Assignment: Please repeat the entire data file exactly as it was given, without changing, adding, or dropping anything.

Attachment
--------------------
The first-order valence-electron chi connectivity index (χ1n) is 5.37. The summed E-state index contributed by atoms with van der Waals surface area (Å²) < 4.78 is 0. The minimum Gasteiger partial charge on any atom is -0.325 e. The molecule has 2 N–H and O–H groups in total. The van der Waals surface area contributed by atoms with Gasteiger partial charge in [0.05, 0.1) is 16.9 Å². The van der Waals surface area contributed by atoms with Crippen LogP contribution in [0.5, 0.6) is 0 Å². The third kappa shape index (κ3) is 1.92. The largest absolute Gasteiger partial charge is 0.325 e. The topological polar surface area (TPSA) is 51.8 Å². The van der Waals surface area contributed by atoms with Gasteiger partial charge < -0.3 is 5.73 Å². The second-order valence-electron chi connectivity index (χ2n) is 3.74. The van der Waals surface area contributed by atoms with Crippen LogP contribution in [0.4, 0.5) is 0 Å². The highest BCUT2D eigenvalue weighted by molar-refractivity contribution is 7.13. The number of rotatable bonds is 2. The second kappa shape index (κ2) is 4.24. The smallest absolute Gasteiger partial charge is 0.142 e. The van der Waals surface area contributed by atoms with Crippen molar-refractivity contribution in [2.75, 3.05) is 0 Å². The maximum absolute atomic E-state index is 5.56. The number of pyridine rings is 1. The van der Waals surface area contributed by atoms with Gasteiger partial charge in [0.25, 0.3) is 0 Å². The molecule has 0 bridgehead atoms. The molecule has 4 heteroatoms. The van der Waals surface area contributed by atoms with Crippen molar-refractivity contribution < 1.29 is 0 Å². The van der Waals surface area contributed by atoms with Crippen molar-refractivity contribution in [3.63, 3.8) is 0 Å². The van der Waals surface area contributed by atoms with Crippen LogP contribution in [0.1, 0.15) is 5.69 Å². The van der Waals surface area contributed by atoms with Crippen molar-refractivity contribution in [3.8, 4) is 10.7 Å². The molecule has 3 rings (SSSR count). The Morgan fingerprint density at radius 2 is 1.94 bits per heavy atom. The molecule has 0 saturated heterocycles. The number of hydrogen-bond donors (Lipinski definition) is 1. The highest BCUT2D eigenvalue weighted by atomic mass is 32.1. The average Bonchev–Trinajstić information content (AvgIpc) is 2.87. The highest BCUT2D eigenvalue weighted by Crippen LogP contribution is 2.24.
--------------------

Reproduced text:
The first-order valence-electron chi connectivity index (χ1n) is 5.37. The summed E-state index contributed by atoms with van der Waals surface area (Å²) < 4.78 is 0. The minimum Gasteiger partial charge on any atom is -0.325 e. The molecule has 2 N–H and O–H groups in total. The van der Waals surface area contributed by atoms with Gasteiger partial charge in [0.05, 0.1) is 16.9 Å². The van der Waals surface area contributed by atoms with Crippen LogP contribution in [0.5, 0.6) is 0 Å². The third kappa shape index (κ3) is 1.92. The largest absolute Gasteiger partial charge is 0.325 e. The topological polar surface area (TPSA) is 51.8 Å². The van der Waals surface area contributed by atoms with Gasteiger partial charge < -0.3 is 5.73 Å². The second-order valence-electron chi connectivity index (χ2n) is 3.74. The van der Waals surface area contributed by atoms with Crippen LogP contribution in [0.4, 0.5) is 0 Å². The highest BCUT2D eigenvalue weighted by molar-refractivity contribution is 7.13. The number of rotatable bonds is 2. The second kappa shape index (κ2) is 4.24. The smallest absolute Gasteiger partial charge is 0.142 e. The van der Waals surface area contributed by atoms with Crippen molar-refractivity contribution in [2.75, 3.05) is 0 Å². The maximum absolute atomic E-state index is 5.56. The number of pyridine rings is 1. The van der Waals surface area contributed by atoms with Gasteiger partial charge in [0.25, 0.3) is 0 Å². The molecule has 0 bridgehead atoms. The molecule has 4 heteroatoms. The van der Waals surface area contributed by atoms with Crippen molar-refractivity contribution < 1.29 is 0 Å². The van der Waals surface area contributed by atoms with Crippen molar-refractivity contribution in [3.63, 3.8) is 0 Å². The van der Waals surface area contributed by atoms with Crippen LogP contribution in [0.1, 0.15) is 5.69 Å². The van der Waals surface area contributed by atoms with Crippen molar-refractivity contribution in [3.8, 4) is 10.7 Å². The molecule has 3 rings (SSSR count). The Morgan fingerprint density at radius 2 is 1.94 bits per heavy atom. The molecule has 0 saturated heterocycles. The number of hydrogen-bond donors (Lipinski definition) is 1. The highest BCUT2D eigenvalue weighted by atomic mass is 32.1. The average Bonchev–Trinajstić information content (AvgIpc) is 2.87. The highest BCUT2D eigenvalue weighted by Crippen LogP contribution is 2.24.